Think milk with Happy Meals at McDonald's or extra cheese on Pizza Hut pizzas. Or even the partnership with the NFL.
That agreement came with a twist:
Rather than pushing businesses to buy more dairy products, Dairy Management paid the NFL more than $25 million from 2013 to 2017 for a variety of things, including promoting physical fitness and healthy eating habits among students.
Former member of the National Dairy Board believes changes are needed
Mark Hoffman, Milwaukee Journal Sentinel
That's frustrating to many, including Lloyd, the Columbia County farmer and former Dairy Management board member.
"The NFL doesn't need my money," she said.
Oldani, the spokeswoman, argued in an email that "our give and take with the NFL" makes the arrangement "a net zero financially."
Joe Kelsey, another former board member, praised the work of Dairy Management.
"They've really been in a leadership role in the way one could think about leveraging the marketing dollars that exist," he said.
Kelsey was a sixth-generation dairy farmer from Indiana until last fall when his farm lost a contract with Dean Foods and his family sold its cows.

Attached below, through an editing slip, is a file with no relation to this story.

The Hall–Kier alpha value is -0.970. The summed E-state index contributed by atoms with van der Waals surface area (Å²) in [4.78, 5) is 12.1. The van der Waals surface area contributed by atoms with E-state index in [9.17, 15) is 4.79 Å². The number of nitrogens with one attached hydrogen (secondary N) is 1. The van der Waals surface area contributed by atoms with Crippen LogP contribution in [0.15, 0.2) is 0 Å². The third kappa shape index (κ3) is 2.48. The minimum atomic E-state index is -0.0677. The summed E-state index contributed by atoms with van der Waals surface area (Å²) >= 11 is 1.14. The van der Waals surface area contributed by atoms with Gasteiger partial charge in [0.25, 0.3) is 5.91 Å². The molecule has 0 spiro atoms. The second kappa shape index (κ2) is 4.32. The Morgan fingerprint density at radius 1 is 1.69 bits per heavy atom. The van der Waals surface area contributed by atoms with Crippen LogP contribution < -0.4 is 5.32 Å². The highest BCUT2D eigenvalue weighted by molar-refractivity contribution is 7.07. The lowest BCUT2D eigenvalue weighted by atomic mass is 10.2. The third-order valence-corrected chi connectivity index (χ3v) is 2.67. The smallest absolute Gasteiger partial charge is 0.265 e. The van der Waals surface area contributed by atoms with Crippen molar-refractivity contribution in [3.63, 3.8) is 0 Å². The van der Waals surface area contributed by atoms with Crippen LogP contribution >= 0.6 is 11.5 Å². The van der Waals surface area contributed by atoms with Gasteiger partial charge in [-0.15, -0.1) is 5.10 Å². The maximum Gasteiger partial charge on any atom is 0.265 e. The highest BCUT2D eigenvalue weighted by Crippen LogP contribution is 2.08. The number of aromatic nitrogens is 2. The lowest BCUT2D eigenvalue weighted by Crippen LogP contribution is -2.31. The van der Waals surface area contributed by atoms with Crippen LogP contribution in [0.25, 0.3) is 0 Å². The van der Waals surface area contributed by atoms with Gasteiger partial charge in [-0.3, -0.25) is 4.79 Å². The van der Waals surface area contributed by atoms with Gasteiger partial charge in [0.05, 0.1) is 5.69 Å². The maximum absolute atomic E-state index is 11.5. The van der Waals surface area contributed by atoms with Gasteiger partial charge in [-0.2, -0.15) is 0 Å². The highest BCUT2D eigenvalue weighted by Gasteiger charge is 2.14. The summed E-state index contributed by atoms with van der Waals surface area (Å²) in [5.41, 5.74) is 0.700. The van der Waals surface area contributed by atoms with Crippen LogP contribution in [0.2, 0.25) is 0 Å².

In an interview, he did not endorse or criticize the pay packages for Dairy Management executives. Rather, he noted, figuring out the right pay — be it for a CEO or a milker — is always difficult.
"I mean when we were milking cows, were we paying our milkers too much or not?" he asked. "Sometimes we weren't paying them enough and they quit … or maybe we paid them too much and they would never leave even if they were bad."
Some family farmers argue they will never see any benefit from deals being cut between Dairy Management and giant restaurant chains or retailers. Huge factory farms are more apt to work with the processors whose product ends up with national brands and franchises, Lloyd said.
"I can't do the wheeling and dealing to directly line up milk to the supply chain that is benefiting from the marketing dollars," said Lloyd, whose farm has 400 cows and pays about $16,000 a year to the checkoff program. "I need to rely on the trickledown."
Eby, of the National Dairy Producers group, argued small farms would benefit more from promotion of liquid milk, since they get more money for that than milk used in cheese or turned into powder and shipped overseas.
"What's wrong with promoting milk?" Eby asked.
A small farmer, he said, is "slitting his own throat with his own money" when checkoff money goes to promote other products.